See attached - round up of basic media tools - oldies, but goodies!

RSS Aggregator:

Blog:

Collaborative Writing:

Podcast / Vodcast:

Instant Messaging:

Web Meetings:

Social Bookmarking:

Hosted Group Spaces:

technorati tags:,

Message Design: Reading Reflection W1

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Reflection Week 1
By: Jennifer Maddrell
Submitted: May 15, 2008       
For: Dr. Gary Morrison, IDT 895

Reflection 1 - Winn

Overview

How is information stored and processed? As images? As propositions? As language? These are the central questions addressed by Winn (2004) who highlights research suggesting that “all of the above” is the correct response. Winn suggest conceptions of images and propositions along with a model of how information is processed and stored in memory.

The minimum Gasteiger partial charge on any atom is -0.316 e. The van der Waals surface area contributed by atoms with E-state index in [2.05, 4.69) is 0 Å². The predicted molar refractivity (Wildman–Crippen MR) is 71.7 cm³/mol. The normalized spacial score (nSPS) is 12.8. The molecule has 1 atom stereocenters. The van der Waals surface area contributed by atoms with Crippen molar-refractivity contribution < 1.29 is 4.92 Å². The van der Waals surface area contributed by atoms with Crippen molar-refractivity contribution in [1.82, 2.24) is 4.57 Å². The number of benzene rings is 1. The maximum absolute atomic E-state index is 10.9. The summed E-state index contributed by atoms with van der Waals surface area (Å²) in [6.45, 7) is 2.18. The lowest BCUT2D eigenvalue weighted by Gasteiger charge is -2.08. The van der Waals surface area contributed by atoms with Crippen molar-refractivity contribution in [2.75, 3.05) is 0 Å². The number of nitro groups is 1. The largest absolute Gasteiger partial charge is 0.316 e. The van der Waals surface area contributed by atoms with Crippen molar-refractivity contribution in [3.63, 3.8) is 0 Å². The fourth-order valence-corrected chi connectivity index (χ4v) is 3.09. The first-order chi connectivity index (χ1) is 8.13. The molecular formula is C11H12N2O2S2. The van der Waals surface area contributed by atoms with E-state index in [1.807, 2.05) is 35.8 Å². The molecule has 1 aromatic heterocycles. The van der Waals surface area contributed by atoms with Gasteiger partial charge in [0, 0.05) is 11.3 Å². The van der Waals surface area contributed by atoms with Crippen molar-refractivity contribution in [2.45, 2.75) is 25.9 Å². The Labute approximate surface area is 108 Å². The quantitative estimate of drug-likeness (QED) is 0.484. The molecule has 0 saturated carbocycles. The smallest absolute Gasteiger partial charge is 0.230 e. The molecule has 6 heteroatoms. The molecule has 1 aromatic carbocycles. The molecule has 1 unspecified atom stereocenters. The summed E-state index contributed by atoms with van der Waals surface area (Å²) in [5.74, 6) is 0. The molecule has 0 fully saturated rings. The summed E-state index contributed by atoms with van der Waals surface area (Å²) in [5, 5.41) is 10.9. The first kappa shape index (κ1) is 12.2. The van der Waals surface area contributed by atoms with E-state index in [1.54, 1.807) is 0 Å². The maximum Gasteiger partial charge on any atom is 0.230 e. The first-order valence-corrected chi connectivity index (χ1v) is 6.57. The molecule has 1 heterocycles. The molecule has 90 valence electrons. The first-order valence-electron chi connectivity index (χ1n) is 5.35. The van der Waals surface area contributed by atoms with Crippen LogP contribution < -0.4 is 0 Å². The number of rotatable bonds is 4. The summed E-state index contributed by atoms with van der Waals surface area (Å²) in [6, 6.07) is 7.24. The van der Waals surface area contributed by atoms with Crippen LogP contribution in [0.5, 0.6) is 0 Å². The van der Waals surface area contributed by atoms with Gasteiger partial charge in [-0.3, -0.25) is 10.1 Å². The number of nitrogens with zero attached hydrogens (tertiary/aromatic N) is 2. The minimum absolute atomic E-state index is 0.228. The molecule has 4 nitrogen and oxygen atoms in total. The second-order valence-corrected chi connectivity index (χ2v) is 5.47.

Conceptions of Images and Propositions

Research suggests that an image is not merely a picture stored and run within memory. Instead, many researchers compare images to percepts, or mental snapshots arising and constructed from experiences. Clark (cited in Winn, 2004) suggests relationships among percepts, images, and memory, as well as a process where information is transferred from one level to another. This conception has led to a definition of an image as an interpretation of what is perceived by the physical eye and what is constructed and recalled in memory. In contrast, propositions are abstract representations of information (concepts and the relationships among them, which can be tested empirically as either true or false assertions.

Pictures and Visual Information - Processing and Storage